Waterfowl use of wetland habitats informs wetland restoration designs for multi‐species benefits
Journal of Applied Ecology
This is an open access article under the terms of the Creat ive Commo ns Attri butio n-NonCo mmerc ial-NoDerivs License, which permits use and distribution in any medium, provided the original work is properly cited, the use is non-commercial and no modifications or adaptations are made. Abstract 1. Extensive global estuarine wetland losses have prompted intensive focus on restoration of these habitats. In California, substantial tracts of freshwater, brackish and tidal wetlands have been lost.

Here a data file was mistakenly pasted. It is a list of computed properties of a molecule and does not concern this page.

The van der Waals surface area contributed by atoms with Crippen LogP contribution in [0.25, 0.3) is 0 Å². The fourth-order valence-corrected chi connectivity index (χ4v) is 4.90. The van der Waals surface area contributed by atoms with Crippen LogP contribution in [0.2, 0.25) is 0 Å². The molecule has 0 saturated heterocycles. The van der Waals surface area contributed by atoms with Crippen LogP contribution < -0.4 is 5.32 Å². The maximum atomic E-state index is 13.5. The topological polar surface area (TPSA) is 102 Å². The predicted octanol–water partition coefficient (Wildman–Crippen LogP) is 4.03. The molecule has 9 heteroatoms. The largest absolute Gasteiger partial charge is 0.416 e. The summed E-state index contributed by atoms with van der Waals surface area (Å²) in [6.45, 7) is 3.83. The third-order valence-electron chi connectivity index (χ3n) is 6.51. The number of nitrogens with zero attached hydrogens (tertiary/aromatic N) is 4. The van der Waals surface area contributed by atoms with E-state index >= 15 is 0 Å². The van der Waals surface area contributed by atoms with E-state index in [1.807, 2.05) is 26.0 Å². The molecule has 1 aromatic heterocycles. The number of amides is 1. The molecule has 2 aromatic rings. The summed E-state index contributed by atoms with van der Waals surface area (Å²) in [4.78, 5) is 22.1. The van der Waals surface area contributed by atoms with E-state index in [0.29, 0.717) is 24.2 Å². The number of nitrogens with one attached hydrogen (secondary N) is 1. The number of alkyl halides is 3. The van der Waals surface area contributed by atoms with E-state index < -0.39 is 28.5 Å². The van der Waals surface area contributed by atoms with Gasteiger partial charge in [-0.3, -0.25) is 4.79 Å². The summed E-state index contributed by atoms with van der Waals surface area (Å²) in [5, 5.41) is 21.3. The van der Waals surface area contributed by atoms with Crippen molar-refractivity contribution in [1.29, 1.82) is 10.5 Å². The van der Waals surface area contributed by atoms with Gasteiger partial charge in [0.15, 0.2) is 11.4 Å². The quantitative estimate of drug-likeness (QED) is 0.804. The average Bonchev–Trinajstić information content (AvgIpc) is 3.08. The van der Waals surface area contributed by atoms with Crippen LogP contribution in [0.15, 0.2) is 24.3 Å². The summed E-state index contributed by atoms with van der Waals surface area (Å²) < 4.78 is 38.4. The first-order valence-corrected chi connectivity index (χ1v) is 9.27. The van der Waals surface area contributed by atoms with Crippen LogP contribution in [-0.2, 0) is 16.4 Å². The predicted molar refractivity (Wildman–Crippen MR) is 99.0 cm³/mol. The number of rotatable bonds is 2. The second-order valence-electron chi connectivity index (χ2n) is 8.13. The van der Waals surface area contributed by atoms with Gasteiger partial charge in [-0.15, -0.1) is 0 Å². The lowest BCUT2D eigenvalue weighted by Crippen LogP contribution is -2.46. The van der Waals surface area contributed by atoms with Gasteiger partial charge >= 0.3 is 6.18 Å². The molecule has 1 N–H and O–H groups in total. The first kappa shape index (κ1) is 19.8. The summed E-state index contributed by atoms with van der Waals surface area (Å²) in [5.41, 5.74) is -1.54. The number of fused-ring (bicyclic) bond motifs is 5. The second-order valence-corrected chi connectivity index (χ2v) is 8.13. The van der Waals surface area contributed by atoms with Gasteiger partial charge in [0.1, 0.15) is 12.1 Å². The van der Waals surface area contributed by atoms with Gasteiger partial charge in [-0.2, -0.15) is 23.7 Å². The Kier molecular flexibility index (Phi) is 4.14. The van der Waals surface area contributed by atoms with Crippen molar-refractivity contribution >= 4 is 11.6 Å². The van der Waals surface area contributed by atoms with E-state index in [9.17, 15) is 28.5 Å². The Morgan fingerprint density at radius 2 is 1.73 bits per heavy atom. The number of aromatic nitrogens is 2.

... Given the anthropogenic footprint of development and urbanization in this region, wetland restoration must rely on conversion of existing habitat types rather than adding new wetlands. These restorations can cause conflicts among stakeholders and species that win or lose depending on identified restoration priorities. 2. Suisun Marsh on the San Francisco Bay Estuary is the largest brackish marsh on the US Pacific coast. To understand how conversion of brackish managed wetlands to tidal marsh would impact waterfowl populations and whether future tidal marsh restorations could provide suitable habitat for dabbling ducks, we examined waterfowl wetland use with a robust GPS-GSM tracking dataset (442,017 locations) from six dabbling duck species (N = 315). 3. Managed wetlands, which comprise 47% of Suisun Marsh, were consistently and strongly selected by waterfowl over tidal marshes, with use ~98% across seasons and species. 4. However, while use of tidal marsh (only 14% of Suisun Marsh) was generally <2%, almost half our ducks (~44%) spent some time in this habitat and exhibited strong utilization of pond-like features. Ponds only comprise ~10% of this habitat but attracted 44% use (~4.5 times greater than availability). Synthesis and applications. Managed wetlands were vital to dabbling ducks, but losses from conversion of these habitats may be partially mitigated by incorporating pond features that are more attractive to waterfowl, and likely to offer multi-species benefits, into tidal marsh restoration designs. While waterfowl are presently a common taxon, previously seen calamitous population declines can be avoided through informed ecosystem-based management that promotes species richness, biodiversity and helps 'keep common species common'.